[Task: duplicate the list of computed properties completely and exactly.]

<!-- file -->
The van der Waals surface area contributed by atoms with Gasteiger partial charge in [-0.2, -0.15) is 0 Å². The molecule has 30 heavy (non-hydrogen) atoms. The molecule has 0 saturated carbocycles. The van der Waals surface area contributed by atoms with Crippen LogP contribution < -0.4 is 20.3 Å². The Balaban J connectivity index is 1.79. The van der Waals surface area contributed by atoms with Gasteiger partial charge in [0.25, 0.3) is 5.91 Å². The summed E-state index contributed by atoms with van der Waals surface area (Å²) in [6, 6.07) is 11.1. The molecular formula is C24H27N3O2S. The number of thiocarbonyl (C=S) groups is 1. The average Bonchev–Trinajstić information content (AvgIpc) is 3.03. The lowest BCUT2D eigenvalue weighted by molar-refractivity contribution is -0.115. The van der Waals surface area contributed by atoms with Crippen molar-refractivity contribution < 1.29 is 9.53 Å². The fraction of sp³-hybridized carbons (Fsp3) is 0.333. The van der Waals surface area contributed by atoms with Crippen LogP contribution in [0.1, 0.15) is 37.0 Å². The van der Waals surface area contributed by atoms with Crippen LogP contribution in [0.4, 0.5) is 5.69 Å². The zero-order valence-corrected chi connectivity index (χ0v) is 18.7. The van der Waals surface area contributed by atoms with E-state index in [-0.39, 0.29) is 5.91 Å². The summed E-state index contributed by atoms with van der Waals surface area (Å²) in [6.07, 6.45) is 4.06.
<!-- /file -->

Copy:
The van der Waals surface area contributed by atoms with Gasteiger partial charge in [-0.2, -0.15) is 0 Å². The molecule has 30 heavy (non-hydrogen) atoms. The molecule has 0 saturated carbocycles. The van der Waals surface area contributed by atoms with Crippen LogP contribution < -0.4 is 20.3 Å². The Balaban J connectivity index is 1.79. The van der Waals surface area contributed by atoms with Gasteiger partial charge in [0.25, 0.3) is 5.91 Å². The summed E-state index contributed by atoms with van der Waals surface area (Å²) in [6, 6.07) is 11.1. The molecular formula is C24H27N3O2S. The number of thiocarbonyl (C=S) groups is 1. The average Bonchev–Trinajstić information content (AvgIpc) is 3.03. The lowest BCUT2D eigenvalue weighted by molar-refractivity contribution is -0.115. The van der Waals surface area contributed by atoms with Crippen molar-refractivity contribution < 1.29 is 9.53 Å². The fraction of sp³-hybridized carbons (Fsp3) is 0.333. The van der Waals surface area contributed by atoms with Crippen LogP contribution in [0.1, 0.15) is 37.0 Å². The van der Waals surface area contributed by atoms with Crippen LogP contribution in [0.4, 0.5) is 5.69 Å². The zero-order valence-corrected chi connectivity index (χ0v) is 18.7. The van der Waals surface area contributed by atoms with E-state index in [-0.39, 0.29) is 5.91 Å². The summed E-state index contributed by atoms with van der Waals surface area (Å²) in [6.07, 6.45) is 4.06.